The new Aer Lingus cabin crew uniform was finally revealed today and all eyes were on the trousers for female cabin crew, a first for the national airline.
Designer Louise Kennedy spent two years working on the new uniforms with 25 garments launched today in a ‘Kenmare green’ as well as a greater inclusion of ‘Midnight’ navy.
The keenly awaited trousers for female staff come in a smart navy and there is a matching coat and a dress option.
Apart from the sleekly tailored trousers and dress, notable changes to the uniform include new jacket and coat designs for male crew and easy-care shirts and blouses.
For functionality and comfort, materials have a level of stretch and are designed to fit and flatter.
The current uniform, also designed by Louise, stood the test of time and was launched in 1998. The new one was showcased by members of Aer Lingus staff at CHQ today with a runway show and the uniform will go into service next month.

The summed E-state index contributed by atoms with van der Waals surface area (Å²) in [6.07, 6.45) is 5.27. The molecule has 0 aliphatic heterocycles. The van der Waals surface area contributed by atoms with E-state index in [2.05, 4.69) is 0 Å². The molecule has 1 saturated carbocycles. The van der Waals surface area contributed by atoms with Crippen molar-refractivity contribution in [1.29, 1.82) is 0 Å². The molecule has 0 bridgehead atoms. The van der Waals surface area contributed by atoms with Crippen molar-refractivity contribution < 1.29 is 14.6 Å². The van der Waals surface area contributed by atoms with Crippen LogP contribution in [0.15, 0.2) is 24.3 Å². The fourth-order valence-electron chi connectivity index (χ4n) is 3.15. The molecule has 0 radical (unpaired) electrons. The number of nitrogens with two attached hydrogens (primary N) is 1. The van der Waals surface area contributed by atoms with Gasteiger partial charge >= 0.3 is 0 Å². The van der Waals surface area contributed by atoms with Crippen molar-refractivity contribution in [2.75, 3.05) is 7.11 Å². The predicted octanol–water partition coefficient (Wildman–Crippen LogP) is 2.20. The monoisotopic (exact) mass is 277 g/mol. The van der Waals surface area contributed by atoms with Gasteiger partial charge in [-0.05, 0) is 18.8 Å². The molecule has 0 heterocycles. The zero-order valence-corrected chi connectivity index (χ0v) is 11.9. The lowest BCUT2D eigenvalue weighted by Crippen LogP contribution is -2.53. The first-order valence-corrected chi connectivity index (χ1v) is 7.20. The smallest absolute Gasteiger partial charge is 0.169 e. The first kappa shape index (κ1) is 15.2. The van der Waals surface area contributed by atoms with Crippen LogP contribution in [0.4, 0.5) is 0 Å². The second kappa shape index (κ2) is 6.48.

The fabrics came from a number of companies including an Italian mill and the uniforms were manufactured by a French company specialising in uniforms with operations across Europe.
The consultation process included engagement with 4,000-strong workforce of ground staff and cabin crew and is part of the airline’s new identity with new logo and livery.
Louise Kennedy said “the brief from the airline was very clear and we were confident we could deliver a modern and stylish capsule collection which would endure for several years. The results reflect extensive engagement and inputs from the ground and cabin crew members. Importantly, over the past two years, we had constant support from Aer Lingus to remain true to our designs that allowed for more uniform options and the use of innovative fabrics.”
This is the airline’s eleventh uniform, with previous designers including leading Irish fashion names such as Irene Gilbert, Neillí Mulcahy, Digby Morton, Ib Jorgensen and Paul Costello. Aer Lingus’ first-ever uniform was a military-style rich brown suit designed by Sybil Connolly in 1945, which then became green a few years later in 1948.
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